Welcome to Runtime! Today: why companies continue to worry about a shortage of cybersecurity professionals, money starts flowing from the CHIPS Act, and the quote of the week.
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Mind the skills gap
The cybersecurity industry continues to have trouble filling all the jobs it believes it needs to keep the world's economy secure. And despite years of effort and attention to this problem, it's hard to find signs of progress.
New research out this week from ISC2, as highlighted in the Financial Times, concluded that employers need to fill 3.7 million cybersecurity jobs, measured against the total workforce of 4.7 million currently employed. "The gap was particularly wide in the aerospace, government, education, insurance and transportation sectors," according to the FT, which if anything understates the problem given the importance of those sectors to daily life.
- The root of the problem is the same as it ever was: 73% of employers say they value "hands-on cybersecurity experience" as a primary factor when making hiring decisions.
- However, they also cite "soft skills" as the most important trait they need in new hires, which in an ideal world would lead them to create entry-level jobs to train candidates on the hard technical skills.
- But companies aren't doing that: Protocol Enterprise covered this issue more than a year ago when 2.7 million cybersecurity jobs were outstanding, and it would appear the lack of entry-level jobs has gotten worse.
- They're also finding it hard to retain current employees, given the demand for "qualified" workers and the salaries that companies are willing to pay for people with experience.
More than half of employers still require a four-year college degree for cybersecurity candidates, according to ISACA research.
- There's no question that a formal education in computer science will help someone interested in a cybersecurity career, but there's no reason why that education has to take place inside a traditional college or university environment.
- As anyone who has spent even a limited amount of time around cybersecurity professionals knows, the people who tend to wind up in this field come from a far more eclectic set of backgrounds and personality types than your average tech professional.
- ISC2 wants to offer new certification programs catering to those without formal cybersecurity experience, and those kinds of programs have helped so many people start careers in tech, including superstars like former Google engineer Kelsey Hightower.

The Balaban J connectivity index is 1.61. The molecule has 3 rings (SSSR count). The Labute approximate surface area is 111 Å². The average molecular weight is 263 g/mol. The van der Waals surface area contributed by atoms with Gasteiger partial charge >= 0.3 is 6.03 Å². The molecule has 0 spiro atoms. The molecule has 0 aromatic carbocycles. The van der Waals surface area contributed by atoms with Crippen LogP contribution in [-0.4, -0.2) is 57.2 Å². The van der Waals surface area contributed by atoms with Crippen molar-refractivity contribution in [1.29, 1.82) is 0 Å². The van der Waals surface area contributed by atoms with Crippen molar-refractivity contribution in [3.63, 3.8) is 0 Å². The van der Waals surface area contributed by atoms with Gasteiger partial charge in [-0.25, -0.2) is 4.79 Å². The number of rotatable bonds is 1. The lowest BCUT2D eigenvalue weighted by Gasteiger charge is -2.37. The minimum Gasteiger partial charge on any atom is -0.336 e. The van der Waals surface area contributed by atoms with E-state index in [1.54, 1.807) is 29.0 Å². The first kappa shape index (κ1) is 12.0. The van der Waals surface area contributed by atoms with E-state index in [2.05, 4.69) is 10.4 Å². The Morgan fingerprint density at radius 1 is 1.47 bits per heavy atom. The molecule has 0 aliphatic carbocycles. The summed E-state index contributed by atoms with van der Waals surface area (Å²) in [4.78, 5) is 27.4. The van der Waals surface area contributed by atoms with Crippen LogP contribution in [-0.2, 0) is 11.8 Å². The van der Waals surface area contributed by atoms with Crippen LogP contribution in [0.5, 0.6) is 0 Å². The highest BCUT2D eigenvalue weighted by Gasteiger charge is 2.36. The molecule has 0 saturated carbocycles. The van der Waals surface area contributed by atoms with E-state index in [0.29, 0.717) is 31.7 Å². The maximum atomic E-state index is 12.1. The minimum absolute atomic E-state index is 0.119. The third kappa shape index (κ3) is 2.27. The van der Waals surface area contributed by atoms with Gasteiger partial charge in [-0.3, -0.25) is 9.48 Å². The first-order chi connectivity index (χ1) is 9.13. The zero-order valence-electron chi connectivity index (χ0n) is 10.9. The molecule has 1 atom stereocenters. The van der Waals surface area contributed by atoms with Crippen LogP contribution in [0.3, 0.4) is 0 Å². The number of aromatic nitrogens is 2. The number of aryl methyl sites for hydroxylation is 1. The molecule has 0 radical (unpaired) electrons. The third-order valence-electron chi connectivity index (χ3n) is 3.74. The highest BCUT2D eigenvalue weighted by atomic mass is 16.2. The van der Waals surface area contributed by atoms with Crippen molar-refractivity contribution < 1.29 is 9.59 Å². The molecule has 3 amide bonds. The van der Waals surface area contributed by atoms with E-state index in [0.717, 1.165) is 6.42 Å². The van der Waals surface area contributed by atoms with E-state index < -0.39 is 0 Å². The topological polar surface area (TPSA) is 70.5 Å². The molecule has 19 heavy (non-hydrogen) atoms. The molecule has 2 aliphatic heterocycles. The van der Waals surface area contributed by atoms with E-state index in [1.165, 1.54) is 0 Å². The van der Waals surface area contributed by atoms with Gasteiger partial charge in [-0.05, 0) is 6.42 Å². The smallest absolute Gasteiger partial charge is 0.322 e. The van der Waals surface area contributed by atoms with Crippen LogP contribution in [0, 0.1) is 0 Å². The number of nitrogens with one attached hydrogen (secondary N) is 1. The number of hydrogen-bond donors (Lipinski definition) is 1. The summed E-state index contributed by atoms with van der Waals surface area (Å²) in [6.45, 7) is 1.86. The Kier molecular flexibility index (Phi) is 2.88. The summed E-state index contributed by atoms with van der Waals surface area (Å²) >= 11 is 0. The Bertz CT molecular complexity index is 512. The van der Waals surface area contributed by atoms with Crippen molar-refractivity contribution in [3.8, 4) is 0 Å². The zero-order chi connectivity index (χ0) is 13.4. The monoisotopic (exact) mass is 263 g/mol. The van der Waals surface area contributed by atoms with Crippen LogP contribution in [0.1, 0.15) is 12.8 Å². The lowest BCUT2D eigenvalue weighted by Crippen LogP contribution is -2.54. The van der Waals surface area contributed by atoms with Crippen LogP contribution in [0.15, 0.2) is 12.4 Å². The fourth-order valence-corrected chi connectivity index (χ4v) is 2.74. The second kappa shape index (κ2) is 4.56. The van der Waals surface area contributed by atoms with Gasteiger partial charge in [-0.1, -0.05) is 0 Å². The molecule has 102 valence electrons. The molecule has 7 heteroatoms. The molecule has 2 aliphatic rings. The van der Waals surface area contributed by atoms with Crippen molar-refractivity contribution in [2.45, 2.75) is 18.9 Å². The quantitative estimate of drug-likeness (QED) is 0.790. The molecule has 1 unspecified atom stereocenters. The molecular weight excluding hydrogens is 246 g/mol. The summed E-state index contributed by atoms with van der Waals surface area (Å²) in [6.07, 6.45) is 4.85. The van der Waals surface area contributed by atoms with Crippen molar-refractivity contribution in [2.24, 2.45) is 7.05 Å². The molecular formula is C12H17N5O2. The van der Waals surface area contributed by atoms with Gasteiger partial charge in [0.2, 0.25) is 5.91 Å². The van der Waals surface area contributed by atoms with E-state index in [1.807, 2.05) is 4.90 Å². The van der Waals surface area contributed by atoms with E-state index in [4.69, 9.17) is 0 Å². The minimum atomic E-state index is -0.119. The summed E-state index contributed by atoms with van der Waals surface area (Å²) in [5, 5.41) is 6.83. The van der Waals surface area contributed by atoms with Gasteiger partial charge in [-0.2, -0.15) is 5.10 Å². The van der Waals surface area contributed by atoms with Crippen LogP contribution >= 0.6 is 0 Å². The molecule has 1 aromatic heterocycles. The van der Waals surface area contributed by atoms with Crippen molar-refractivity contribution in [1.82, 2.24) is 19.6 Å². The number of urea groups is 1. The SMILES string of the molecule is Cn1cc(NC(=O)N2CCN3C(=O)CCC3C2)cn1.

- But there's so much more that the deep-pocketed tech companies of the world could do to nurture people interested in a cybersecurity career that lack traditional experience or training; apprenticeships, mentoring programs, and/or retraining opportunities for current employees looking for something new.
You don't have to have lived in Las Vegas for the last week to understand how important cybersecurity has become to nearly every business in the 21st century.
- This will be especially true over the next decade as speculation around generative AI technologies hoovers up all kinds of new data about the way people live and work online.
- Data collected is data that will be used, for both its intended purpose and for hostile purposes should it fail to be protected.
- Those same AI tools could actually help a lot of cybersecurity teams wring more productivity out of their existing personnel, as we covered earlier this year.
- But there's a strong possibility they will also create new attack vectors and problems we have yet to foresee, and somebody will need to clean up those messes.
A side of chips
The first cash grants made possible by the passage of the CHIPS Act last year started flowing out to research institutions and universities this week, and the multibillion-dollar chip manufacturers that lobbied so hard for the bill will have to wait.
Only $238 million of the $53 billion in subsidies authorized by the law was released this week, which means it will take a very long time before the bill has any real impact on domestic chip manufacturing. According to The New York Times, the grants will go to researchers working on "new chips for use in electromagnetic warfare, artificial intelligence, 5G and 6G wireless technologies, and quantum computing, among other areas."
However, on Friday the Biden administration released new rules preventing the CHIPS Act money from being used in China, which Reuters reported was a prelude to the release of additional funds. That might help accelerate bigger projects like TSMC's plans for a massive fab in Arizona, which have been delayed thanks to several problems.
Quote of the week
“If you go to the banks and financial institutions and talk to the CTO, they’ll tell you that they’re running COBOL code from the sixties, and those developers from the sixties are all retired now. And that code back then was not written with unit tests and with CI/CD, so somebody has to maintain that and, hopefully, transform that COBOL code to Java or Python. And we’re not even talking yet about code from the seventies, the eighties, or the nineties.” — GitHub CEO Thomas Dohmke, reassuring attendees of TechCrunch Disrupt this week that generative AI won't kill the software-engineering industrial complex any time soon.
The Runtime roundup
The Big Three cloud companies might have to report customer purchases of AI services beyond a certain threshold if new rules under consideration by the White House come to pass, according to Semafor.
Ransomware attacks on companies making more than $100 million in revenue rose 20% last year, according to new research.
Thanks for reading — see you Tuesday!